Caracas, Venezuela, September 26, 2005—Venezuela’s President Chavez broadcast his weekly television program, Aló Presidente, from a large landed estate, La Marqueseña, yesterday, which the government’s Land Institute, has recently declared to be state property. According to Chavez, the Azupurua family, which claims title to the land, has held the land illegally for decades and must turn it over to the state, which will use it for the government’s land reform program.
Two weeks earlier, soldiers and representatives from the National Land Institute (INTI), which is in charge of administering the land reform, occupied the 8,490 hectare (21,000 acre) ranch in Chavez’s home state of Barinas.
Chavez explained, during his 4-6 hour TV program, in which he usually explains government policy and has various guests, that his government is dedicated to the eradication of latifundios, the large idle landed estates that exist throughout Venezuela. “The latifundio is one of the most powerful obstacles for the development of the country and as long as it exists, it is impossible to begin the foundations of progress,” said Chavez.
Opposition critics of the government’s drive to redistribute land argue that the reform violates the right to private property. Chavez responded to this charge by saying, “There is no violation of private property; we are restituting law and order.”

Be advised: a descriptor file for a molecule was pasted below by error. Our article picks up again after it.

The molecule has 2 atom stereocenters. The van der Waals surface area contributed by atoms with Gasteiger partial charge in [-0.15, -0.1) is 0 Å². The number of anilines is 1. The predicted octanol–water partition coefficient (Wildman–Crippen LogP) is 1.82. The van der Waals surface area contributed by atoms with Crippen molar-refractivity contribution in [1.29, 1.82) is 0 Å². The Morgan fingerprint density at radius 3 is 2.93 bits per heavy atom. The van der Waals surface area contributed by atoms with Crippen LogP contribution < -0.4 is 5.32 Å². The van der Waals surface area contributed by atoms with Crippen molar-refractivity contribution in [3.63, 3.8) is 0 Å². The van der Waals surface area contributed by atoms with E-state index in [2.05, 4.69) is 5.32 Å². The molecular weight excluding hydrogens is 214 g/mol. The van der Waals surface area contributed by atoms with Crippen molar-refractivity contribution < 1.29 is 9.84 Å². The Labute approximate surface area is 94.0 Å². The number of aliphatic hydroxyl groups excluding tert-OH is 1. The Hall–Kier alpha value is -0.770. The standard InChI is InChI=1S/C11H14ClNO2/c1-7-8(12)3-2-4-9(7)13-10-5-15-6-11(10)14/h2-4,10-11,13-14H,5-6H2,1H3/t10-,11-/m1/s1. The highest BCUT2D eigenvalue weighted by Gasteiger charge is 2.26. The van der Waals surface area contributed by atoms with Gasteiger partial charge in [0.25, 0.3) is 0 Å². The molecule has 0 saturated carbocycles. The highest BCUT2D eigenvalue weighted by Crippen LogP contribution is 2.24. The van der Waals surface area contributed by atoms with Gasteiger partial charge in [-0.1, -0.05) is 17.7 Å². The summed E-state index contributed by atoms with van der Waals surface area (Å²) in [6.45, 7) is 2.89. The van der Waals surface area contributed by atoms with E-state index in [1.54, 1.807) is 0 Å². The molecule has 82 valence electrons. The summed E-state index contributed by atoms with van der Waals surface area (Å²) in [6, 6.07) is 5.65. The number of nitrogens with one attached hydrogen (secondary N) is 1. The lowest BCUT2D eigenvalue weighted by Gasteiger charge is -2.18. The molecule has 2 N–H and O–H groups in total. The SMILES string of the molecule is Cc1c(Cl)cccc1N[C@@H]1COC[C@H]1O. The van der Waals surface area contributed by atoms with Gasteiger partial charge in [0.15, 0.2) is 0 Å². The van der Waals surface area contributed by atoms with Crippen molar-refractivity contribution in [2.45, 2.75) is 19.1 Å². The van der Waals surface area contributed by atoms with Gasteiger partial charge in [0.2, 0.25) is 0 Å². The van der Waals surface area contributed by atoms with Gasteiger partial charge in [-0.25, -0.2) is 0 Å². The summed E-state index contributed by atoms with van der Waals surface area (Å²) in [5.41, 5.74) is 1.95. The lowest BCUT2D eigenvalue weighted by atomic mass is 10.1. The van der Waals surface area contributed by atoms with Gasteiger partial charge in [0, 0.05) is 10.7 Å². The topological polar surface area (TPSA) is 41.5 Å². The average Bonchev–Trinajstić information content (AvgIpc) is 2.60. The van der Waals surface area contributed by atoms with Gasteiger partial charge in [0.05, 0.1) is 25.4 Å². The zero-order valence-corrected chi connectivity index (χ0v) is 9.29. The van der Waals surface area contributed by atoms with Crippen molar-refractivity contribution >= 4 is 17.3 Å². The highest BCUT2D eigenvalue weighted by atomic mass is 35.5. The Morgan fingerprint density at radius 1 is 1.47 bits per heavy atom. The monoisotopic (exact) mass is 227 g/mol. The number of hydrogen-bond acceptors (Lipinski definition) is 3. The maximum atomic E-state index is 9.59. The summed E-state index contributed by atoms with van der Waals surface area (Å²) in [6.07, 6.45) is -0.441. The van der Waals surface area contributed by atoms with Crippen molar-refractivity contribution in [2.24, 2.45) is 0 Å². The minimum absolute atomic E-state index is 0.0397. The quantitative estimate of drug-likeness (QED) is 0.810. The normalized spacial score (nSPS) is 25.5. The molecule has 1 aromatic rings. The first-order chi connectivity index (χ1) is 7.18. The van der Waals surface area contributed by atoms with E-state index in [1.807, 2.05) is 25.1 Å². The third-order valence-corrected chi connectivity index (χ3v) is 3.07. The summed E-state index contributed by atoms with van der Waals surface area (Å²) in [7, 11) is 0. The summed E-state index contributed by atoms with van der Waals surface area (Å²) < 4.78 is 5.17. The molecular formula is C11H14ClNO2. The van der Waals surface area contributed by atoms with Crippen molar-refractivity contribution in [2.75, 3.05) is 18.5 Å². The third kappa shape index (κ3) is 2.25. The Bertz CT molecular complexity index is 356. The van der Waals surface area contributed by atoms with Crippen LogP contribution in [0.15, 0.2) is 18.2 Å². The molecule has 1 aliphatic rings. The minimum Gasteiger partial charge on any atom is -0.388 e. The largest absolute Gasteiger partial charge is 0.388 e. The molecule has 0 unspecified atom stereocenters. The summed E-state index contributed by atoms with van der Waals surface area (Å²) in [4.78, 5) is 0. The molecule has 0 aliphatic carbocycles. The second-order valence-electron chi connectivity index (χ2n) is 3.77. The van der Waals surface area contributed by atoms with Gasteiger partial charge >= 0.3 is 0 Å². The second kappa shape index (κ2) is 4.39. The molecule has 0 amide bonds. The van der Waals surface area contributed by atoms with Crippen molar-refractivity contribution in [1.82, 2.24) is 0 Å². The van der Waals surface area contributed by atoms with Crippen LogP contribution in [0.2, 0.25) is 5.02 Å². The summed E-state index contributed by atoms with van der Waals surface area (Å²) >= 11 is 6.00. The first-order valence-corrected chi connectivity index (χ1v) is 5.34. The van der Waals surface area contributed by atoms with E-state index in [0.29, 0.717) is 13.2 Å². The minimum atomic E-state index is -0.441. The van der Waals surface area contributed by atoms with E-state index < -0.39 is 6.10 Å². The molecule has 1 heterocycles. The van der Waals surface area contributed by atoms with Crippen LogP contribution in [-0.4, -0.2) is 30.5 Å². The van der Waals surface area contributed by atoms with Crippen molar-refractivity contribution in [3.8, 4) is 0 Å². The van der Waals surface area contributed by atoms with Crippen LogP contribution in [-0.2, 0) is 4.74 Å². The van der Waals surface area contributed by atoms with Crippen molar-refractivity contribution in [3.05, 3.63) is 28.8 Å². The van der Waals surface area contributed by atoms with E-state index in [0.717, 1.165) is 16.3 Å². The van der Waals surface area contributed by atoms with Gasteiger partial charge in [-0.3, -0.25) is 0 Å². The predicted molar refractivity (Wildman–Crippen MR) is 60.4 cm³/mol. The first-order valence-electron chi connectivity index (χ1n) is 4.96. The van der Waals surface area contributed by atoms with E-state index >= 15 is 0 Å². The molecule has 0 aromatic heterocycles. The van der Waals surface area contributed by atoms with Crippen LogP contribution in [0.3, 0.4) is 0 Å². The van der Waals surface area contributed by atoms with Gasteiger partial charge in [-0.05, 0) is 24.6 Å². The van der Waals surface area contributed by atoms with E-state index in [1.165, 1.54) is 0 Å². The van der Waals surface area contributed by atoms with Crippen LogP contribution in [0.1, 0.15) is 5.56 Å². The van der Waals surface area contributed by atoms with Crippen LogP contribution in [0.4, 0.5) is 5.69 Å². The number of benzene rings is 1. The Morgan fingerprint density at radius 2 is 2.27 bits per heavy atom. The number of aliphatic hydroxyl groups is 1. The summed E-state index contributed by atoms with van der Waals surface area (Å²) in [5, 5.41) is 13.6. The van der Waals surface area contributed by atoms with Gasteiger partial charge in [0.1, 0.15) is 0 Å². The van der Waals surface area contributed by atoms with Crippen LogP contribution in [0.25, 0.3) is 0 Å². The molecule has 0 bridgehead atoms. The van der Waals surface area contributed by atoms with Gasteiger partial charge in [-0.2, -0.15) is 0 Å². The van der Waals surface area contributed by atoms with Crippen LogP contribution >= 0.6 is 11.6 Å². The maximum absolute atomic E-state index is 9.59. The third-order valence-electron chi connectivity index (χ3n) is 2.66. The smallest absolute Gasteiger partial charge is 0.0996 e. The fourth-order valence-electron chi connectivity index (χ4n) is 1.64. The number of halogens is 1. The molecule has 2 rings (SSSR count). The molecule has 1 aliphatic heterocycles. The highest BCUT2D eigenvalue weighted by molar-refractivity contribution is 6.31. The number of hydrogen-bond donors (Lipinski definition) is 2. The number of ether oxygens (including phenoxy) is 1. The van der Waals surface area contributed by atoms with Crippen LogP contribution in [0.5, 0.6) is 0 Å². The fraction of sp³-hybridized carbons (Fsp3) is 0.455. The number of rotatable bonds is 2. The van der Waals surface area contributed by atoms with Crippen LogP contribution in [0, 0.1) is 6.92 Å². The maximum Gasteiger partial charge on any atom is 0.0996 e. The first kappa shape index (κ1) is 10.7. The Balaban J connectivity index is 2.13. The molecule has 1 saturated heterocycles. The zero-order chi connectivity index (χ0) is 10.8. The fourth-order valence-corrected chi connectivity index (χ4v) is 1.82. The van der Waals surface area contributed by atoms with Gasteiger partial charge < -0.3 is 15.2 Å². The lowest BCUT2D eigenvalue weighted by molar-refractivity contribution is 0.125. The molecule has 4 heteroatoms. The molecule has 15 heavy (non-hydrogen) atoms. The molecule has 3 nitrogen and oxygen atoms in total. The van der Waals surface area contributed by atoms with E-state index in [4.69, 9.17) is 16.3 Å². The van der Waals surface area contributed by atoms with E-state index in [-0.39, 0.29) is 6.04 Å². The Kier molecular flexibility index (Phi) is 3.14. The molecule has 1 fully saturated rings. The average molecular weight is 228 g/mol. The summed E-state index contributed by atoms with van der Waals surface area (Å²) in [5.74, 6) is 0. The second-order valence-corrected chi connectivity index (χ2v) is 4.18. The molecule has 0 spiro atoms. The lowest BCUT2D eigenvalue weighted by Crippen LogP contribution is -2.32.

Venezuela’s 1999 constitution, in articles 306-308, explicitly outlaws the existence of latifundios. The precise definition of these has varied, but it is generally considered to be a landed estate of over 1,000 hectares that is idle.
According to Chavez, the Azupurua family cannot prove ownership and so the land actually belongs to the state. In an effort to avoid disputes over the land, Chavez called a member of the Azupura family and told him that the government could offer the family 1,500 hectares (3,700 acres). Carlos Azupurua said that his family would take the offer under consideration, but “this is not just my decision, but that of [the ranch’s] shareholders and we will also listen to the opinions of the workers.”
According to Azupurua, the land is legally owned private property that is being used for agriculture, except for a portion of the land, which is under ecological protection and under the regulation of the Ministry of the Environment. His family will provide additional documents to the government soon to prove its legal title in a chain of documentation that reaches back over 100 years. For land titles to be legal in Venezuela, the documentation has to reach back to 1848.
According to Venezuela’s land reform law, only unproductive land over a certain size may be expropriated, with full compensation at the land’s current market value. If the legal title is not in order, though, the government may confiscate the land without compensation.
Azupurua also said that he will maintain a dialogue with the government, “because this is the position that will most benefit the country and I believe that the country needs dialogue.”
A government press release stated that the land would be divided up among 80 families and the 60 current workers of the ranch.
Chavez issued a presidential decree in January of this year, which would accelerate the land reform process. Until the end of 2004, most of the land that had been redistributed was undisputed state-owned. With the January decree, though, Chavez hopes to redistribute 21 latifundios with a total of 612,000 hectares.